That tale is how the nation's biggest advertisers fared when Wall Street weighed their fortunes in its scales. Forget the dot-com phenoms. Look at the blue-chippers that populate the top of our Leading National Advertisers list. It's a mixed picture and presents an interesting challenge for agency leaders who often proclaim their own prosperity is inextricably linked to that of their clients.
As with the big ad agencies, Wall Street rewarded some of the biggest U.S. advertisers with stock price gains over the past year that range from respectable to spectacular. Procter & Gamble Co. stock has climbed from the mid-$80s last summer to $110 or more this month. Sony Corp. stock, after beginning the year at around $65, by December was nearly triple that figure.
But stock traders also handed out lumps of coal, some to marketers that regularly spend big on advertising. Among the stock-market downers were Unilever, liquor/foods/fast-food conglomerate Diageo, Philip Morris Cos., Walt Disney Co., DaimlerChrysler and retailers Sears, Roebuck & Co. and J.C. Penney Co.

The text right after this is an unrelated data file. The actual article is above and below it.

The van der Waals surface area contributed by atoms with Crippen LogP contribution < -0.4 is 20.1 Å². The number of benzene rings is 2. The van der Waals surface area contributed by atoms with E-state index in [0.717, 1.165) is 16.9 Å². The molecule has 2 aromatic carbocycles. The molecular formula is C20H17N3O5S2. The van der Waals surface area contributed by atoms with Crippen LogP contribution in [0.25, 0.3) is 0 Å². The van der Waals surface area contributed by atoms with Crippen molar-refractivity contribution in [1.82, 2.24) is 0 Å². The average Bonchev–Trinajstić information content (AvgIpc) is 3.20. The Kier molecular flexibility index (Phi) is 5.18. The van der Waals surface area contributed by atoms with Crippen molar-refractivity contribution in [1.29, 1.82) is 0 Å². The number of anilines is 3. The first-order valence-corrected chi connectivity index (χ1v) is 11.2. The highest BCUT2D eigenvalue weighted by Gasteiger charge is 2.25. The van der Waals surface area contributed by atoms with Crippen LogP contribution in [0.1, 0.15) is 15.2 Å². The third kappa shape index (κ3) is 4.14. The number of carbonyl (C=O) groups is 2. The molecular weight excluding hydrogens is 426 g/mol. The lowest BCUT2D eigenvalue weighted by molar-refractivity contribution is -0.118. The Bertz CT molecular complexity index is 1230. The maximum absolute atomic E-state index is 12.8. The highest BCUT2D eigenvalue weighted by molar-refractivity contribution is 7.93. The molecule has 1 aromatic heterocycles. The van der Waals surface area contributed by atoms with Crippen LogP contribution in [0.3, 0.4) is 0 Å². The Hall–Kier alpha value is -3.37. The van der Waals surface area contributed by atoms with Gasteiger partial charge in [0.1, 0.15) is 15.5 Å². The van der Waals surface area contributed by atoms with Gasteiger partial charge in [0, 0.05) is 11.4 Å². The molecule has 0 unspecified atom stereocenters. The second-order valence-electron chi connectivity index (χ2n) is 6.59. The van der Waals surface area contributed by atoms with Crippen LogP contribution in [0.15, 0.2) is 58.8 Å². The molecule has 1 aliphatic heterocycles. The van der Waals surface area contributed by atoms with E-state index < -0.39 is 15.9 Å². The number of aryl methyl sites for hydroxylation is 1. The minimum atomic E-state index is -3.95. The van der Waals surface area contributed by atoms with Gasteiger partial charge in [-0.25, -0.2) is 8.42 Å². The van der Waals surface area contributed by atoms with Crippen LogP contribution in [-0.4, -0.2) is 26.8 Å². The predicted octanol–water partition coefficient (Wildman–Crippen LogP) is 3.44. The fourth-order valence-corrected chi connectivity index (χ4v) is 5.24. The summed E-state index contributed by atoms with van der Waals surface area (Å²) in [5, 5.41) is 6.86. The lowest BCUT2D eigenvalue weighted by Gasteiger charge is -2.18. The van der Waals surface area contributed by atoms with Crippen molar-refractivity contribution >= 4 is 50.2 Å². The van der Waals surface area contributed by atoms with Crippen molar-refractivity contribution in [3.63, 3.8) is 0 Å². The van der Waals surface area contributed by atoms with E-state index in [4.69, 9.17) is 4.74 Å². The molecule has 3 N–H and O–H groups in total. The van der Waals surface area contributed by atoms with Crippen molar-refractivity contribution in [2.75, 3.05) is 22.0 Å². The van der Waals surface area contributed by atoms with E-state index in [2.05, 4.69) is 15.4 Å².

Each story can reflect unique circumstances within a company, its products or industry. And, despite all the formulas, investor hunches and emotions play a big role, too. So misfortune, like good fortune, can be laid to any number of causes, including advertising and marketing. But it's clear there are giant corporations whose businesses are in need of revival as this year closes. That spells opportunity for their agencies, as strategic advisers and experts in market communications -- and a test of their mettle. As they enjoy their stock gains, agencies need to remember their primary role is to build their clients' businesses.